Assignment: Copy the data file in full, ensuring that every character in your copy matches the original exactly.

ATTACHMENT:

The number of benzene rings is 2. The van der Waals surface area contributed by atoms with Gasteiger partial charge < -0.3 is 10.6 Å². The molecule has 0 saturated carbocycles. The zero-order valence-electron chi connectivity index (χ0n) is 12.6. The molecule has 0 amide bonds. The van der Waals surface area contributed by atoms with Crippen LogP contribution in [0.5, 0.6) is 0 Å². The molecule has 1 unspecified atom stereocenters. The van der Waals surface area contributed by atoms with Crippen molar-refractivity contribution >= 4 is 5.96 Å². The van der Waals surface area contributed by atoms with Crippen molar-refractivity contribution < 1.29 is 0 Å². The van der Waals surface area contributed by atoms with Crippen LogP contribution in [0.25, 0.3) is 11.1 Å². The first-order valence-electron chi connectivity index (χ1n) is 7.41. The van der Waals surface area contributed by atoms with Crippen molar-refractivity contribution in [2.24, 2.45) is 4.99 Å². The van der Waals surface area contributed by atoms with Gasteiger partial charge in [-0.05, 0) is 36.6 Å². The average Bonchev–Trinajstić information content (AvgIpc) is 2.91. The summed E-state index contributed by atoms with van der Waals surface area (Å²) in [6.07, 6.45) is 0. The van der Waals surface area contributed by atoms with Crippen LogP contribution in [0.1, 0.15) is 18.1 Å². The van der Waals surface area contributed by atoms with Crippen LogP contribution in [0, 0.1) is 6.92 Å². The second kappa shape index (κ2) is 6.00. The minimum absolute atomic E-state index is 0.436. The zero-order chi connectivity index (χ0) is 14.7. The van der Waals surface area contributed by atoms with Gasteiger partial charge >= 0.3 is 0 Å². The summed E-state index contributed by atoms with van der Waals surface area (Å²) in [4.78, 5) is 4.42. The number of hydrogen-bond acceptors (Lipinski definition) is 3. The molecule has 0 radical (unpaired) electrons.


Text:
The number of benzene rings is 2. The van der Waals surface area contributed by atoms with Gasteiger partial charge < -0.3 is 10.6 Å². The molecule has 0 saturated carbocycles. The zero-order valence-electron chi connectivity index (χ0n) is 12.6. The molecule has 0 amide bonds. The van der Waals surface area contributed by atoms with Crippen LogP contribution in [0.5, 0.6) is 0 Å². The molecule has 1 unspecified atom stereocenters. The van der Waals surface area contributed by atoms with Crippen molar-refractivity contribution >= 4 is 5.96 Å². The van der Waals surface area contributed by atoms with Crippen molar-refractivity contribution < 1.29 is 0 Å². The van der Waals surface area contributed by atoms with Crippen LogP contribution in [0.25, 0.3) is 11.1 Å². The first-order valence-electron chi connectivity index (χ1n) is 7.41. The van der Waals surface area contributed by atoms with Crippen molar-refractivity contribution in [2.24, 2.45) is 4.99 Å². The van der Waals surface area contributed by atoms with Gasteiger partial charge in [-0.05, 0) is 36.6 Å². The average Bonchev–Trinajstić information content (AvgIpc) is 2.91. The summed E-state index contributed by atoms with van der Waals surface area (Å²) in [6.07, 6.45) is 0. The van der Waals surface area contributed by atoms with Crippen LogP contribution in [0.1, 0.15) is 18.1 Å². The van der Waals surface area contributed by atoms with Crippen LogP contribution in [0, 0.1) is 6.92 Å². The second kappa shape index (κ2) is 6.00. The minimum absolute atomic E-state index is 0.436. The zero-order chi connectivity index (χ0) is 14.7. The van der Waals surface area contributed by atoms with Gasteiger partial charge >= 0.3 is 0 Å². The summed E-state index contributed by atoms with van der Waals surface area (Å²) in [4.78, 5) is 4.42. The number of hydrogen-bond acceptors (Lipinski definition) is 3. The molecule has 0 radical (unpaired) electrons.